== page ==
Congo slams 'rude' UN comments

Government of Congo-Brazzaville expresses outrage over UN accusations it forced tens of thousands to return to DR Congo.

    Congo slams 'rude' UN comments
    Martin Kobler, Head of MONUSCO said Congo's decision had created "an acute humanitarian crisis" [AFP]

    Congo-Brazzaville has slammed the UN for being "rude" over accusations it treated foreign nationals badly.

    Bienvenu Okiemy, the country's communications minister, said on Wednesday that his government was "surprised by these rude comments" that alleged Congo forcibly returned tens of thousands of people to neighbouring Democratic Republic of Congo.

    Okiemy's comments came two days after Martin Kobler, head of the UN's mission in DR Congo, said that Congo-Brazzaville's mass deportation of DRC migrants was creating a humanitarian crisis. 

    Speaking on national television, Okiemy accused Kobler of being "reportedly inspired to make these allegations by his accredited colleagues in Brazzaville".

    On Monday, the UN said Congo-Brazzaville had deported more than 130,000 DRC nationals since April 4, creating an "acute humanitarian crisis".

    "The United Nations has received reports of physical abuse, ill treatment, and sexual violence inflicted on the citizens of DRC who are being expelled," read the statement.

    Kobler also claimed he had "heard numerous testimonies of victims of gross human rights abuses and cruel treatments".
    These included "children drowning in the river during their forced crossing".

    The UN called on Brazzaville to "investigate the allegations".

    Police in the capital Brazzaville launched an operation on April 3 to drive out illegal foreign workers.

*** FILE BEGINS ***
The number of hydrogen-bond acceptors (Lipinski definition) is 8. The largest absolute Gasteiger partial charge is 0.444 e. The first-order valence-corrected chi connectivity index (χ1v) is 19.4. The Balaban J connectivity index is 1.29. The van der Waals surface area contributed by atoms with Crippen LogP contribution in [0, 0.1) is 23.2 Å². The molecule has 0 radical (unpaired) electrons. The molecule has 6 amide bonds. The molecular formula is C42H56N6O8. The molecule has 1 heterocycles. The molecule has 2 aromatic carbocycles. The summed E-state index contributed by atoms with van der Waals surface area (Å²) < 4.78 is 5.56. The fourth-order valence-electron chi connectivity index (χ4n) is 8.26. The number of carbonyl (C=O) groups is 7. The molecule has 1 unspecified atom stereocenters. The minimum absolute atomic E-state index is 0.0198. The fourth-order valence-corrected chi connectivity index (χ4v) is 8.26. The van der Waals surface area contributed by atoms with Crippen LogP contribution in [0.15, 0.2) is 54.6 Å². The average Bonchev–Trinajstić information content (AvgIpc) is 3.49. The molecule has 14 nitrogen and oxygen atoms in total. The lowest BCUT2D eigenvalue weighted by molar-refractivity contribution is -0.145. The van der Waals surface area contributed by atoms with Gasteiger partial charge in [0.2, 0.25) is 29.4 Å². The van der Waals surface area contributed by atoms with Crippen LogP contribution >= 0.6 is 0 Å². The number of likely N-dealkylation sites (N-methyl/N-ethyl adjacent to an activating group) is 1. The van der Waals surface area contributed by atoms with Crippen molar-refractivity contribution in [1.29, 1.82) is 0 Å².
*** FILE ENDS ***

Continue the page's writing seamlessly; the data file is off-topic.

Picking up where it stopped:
Witchhunt

    The prime targets of this drive have been citizens from neighbouring DRC, whose capital Kinshasa lies on the other side of the Congo river from Brazzaville.

    According to several rights organisations and witnesses's accounts told to AFP, the operation rapidly degenerated into a violent witchhunt against "Zairis", in reference to Zaire, the former name of the DRC.

    Faced with such violence from the police and population, thousands of refugees from the DRC returned home, in many cases abandoning everything they had in Brazzaville. On Monday, an official from the DRC said his government would take legal action against the government of Congo-Brazzaville to protest the treatment of its nationals.

    Brazzaville says it has arrested 2,000 refugees from the DRC and claims that others went home voluntarily.

    Both Brazzaville and Kinshasa agree that around 130,000 citizens have returned to the DRC since the beginning of April, although the flood of people leaving has slowed down in the past 12 days.

    According to Okiemy, more than 400,000 people from the DRC remain in Congo-Brazzaville, many in low-paid jobs.

    SOURCE: Agencies


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